PT - JOURNAL ARTICLE
AU - de los Campos, Gustavo
AU - Pook, Torsten
AU - Gonzalez-Raymundez, Agustin
AU - Simianer, Henner
AU - Mias, George
AU - Vazquez, Ana I.
TI - Analysis of variance when both input and output sets are high-dimensional
AID - 10.1101/2020.02.15.950949
DP - 2020 Jan 01
TA - bioRxiv
PG - 2020.02.15.950949
4099 - http://biorxiv.org/content/early/2020/02/15/2020.02.15.950949.short
4100 - http://biorxiv.org/content/early/2020/02/15/2020.02.15.950949.full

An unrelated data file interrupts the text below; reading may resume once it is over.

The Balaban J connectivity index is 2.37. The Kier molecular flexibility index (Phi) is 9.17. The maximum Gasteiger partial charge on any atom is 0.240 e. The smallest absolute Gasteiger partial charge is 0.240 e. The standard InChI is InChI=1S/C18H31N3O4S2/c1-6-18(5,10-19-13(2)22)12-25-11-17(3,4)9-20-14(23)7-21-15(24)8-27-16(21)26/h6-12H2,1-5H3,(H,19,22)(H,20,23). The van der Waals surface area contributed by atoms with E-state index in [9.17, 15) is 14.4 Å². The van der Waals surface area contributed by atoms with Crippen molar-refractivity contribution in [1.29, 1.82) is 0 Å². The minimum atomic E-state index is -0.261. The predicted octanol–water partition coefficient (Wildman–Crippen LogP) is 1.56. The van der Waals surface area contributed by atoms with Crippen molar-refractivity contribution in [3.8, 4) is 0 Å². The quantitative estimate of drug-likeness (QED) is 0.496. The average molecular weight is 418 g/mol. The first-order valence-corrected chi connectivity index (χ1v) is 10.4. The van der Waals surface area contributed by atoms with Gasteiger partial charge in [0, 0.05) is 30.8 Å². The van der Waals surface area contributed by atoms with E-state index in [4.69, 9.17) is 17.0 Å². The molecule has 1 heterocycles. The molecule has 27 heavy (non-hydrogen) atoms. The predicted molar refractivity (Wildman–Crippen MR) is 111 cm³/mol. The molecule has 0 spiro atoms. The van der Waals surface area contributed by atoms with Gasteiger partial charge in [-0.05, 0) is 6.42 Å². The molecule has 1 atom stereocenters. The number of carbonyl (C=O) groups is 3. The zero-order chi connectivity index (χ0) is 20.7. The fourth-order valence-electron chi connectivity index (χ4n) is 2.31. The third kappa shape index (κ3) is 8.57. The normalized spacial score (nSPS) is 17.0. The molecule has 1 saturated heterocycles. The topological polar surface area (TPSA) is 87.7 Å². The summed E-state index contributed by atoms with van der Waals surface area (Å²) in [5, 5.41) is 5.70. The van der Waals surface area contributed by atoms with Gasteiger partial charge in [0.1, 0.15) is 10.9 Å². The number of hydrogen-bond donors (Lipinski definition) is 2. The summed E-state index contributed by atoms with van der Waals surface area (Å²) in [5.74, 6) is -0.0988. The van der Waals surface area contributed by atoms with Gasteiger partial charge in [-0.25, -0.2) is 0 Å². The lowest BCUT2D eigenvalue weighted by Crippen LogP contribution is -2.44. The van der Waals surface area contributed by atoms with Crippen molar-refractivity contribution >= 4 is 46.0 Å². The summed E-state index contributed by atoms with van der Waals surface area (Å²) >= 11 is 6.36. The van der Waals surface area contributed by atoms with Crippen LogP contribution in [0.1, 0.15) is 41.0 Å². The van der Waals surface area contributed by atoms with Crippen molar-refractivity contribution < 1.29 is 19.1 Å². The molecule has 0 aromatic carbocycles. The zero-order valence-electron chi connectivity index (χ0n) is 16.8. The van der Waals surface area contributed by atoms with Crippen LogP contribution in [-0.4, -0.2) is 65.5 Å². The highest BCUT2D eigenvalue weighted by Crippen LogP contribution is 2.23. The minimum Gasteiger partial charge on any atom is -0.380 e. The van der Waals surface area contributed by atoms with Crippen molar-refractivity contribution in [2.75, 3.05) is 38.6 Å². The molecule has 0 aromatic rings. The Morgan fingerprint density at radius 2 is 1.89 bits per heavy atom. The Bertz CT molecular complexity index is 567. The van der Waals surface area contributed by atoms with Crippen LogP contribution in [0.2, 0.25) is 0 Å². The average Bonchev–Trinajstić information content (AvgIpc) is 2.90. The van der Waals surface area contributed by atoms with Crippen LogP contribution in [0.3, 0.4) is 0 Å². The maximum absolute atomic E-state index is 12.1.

AB - Motivation Modern genomic data sets often involve multiple data-layers (e.g., DNA-sequence, gene expression), each of which itself can be high-dimensional. The biological processes underlying these data-layers can lead to intricate multivariate association patterns.Results We propose and evaluate two methods for analysis variance when both input and output sets are high-dimensional. Our approach uses random effects models to estimate the proportion of variance of vectors in the linear span of the output set that can be explained by regression on the input set. We consider a method based on orthogonal basis (Eigen-ANOVA) and one that uses random vectors (Monte Carlo ANOVA, MC-ANOVA) in the linear span of the output set. We used simulations to assess the bias and variance of each of the methods, and to compare it with that of the Partial Least Squares (PLS)–an approach commonly used in multivariate-high-dimensional regressions. The MC-ANOVA method gave nearly unbiased estimates in all the simulation scenarios considered. Estimates produced by Eigen-ANOVA and PLS had noticeable biases. Finally, we demonstrate insight that can be obtained with the of MC-ANOVA and Eigen-ANOVA by applying these two methods to the study of multi-locus linkage disequilibrium in chicken genomes and to the assessment of inter-dependencies between gene expression, methylation and copy-number-variants in data from breast cancer tumors.Availability The Supplementary data includes an R-implementation of each of the proposed methods as well as the scripts used in simulations and in the real-data analyses.Contact gustavoc{at}msu.eduSupplementary information Supplementary data are available at Bioinformatics online.